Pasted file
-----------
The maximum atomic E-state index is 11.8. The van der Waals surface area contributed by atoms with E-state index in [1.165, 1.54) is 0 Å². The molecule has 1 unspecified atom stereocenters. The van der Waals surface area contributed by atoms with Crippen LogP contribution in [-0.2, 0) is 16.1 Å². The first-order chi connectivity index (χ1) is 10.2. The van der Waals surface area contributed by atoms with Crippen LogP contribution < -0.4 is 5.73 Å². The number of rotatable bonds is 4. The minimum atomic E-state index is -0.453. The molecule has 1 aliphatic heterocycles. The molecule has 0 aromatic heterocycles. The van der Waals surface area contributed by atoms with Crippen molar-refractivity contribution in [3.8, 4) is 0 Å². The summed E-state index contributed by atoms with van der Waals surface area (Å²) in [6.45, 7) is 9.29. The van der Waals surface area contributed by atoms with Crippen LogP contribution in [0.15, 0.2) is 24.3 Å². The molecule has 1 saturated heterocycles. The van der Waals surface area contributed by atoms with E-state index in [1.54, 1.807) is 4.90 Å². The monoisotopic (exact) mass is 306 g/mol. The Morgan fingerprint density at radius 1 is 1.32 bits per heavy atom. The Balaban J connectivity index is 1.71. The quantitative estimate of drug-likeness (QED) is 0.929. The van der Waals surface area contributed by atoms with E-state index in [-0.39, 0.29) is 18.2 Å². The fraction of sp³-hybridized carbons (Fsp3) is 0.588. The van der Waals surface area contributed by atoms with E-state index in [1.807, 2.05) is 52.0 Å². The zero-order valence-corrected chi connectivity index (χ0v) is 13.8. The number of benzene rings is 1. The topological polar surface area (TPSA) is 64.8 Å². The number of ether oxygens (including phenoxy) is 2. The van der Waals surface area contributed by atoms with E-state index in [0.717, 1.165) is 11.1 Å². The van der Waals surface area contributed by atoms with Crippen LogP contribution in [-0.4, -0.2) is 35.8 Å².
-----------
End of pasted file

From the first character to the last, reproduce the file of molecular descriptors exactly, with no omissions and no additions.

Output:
The maximum atomic E-state index is 11.8. The van der Waals surface area contributed by atoms with E-state index in [1.165, 1.54) is 0 Å². The molecule has 1 unspecified atom stereocenters. The van der Waals surface area contributed by atoms with Crippen LogP contribution in [-0.2, 0) is 16.1 Å². The first-order chi connectivity index (χ1) is 10.2. The van der Waals surface area contributed by atoms with Crippen LogP contribution < -0.4 is 5.73 Å². The number of rotatable bonds is 4. The minimum atomic E-state index is -0.453. The molecule has 1 aliphatic heterocycles. The molecule has 0 aromatic heterocycles. The van der Waals surface area contributed by atoms with Crippen molar-refractivity contribution in [3.8, 4) is 0 Å². The summed E-state index contributed by atoms with van der Waals surface area (Å²) in [6.45, 7) is 9.29. The van der Waals surface area contributed by atoms with Crippen LogP contribution in [0.15, 0.2) is 24.3 Å². The molecule has 1 saturated heterocycles. The van der Waals surface area contributed by atoms with E-state index in [1.54, 1.807) is 4.90 Å². The monoisotopic (exact) mass is 306 g/mol. The Morgan fingerprint density at radius 1 is 1.32 bits per heavy atom. The Balaban J connectivity index is 1.71. The quantitative estimate of drug-likeness (QED) is 0.929. The van der Waals surface area contributed by atoms with E-state index in [-0.39, 0.29) is 18.2 Å². The fraction of sp³-hybridized carbons (Fsp3) is 0.588. The van der Waals surface area contributed by atoms with E-state index in [1.807, 2.05) is 52.0 Å². The zero-order valence-corrected chi connectivity index (χ0v) is 13.8. The number of benzene rings is 1. The topological polar surface area (TPSA) is 64.8 Å². The number of ether oxygens (including phenoxy) is 2. The van der Waals surface area contributed by atoms with E-state index in [0.717, 1.165) is 11.1 Å². The van der Waals surface area contributed by atoms with Crippen LogP contribution in [-0.4, -0.2) is 35.8 Å².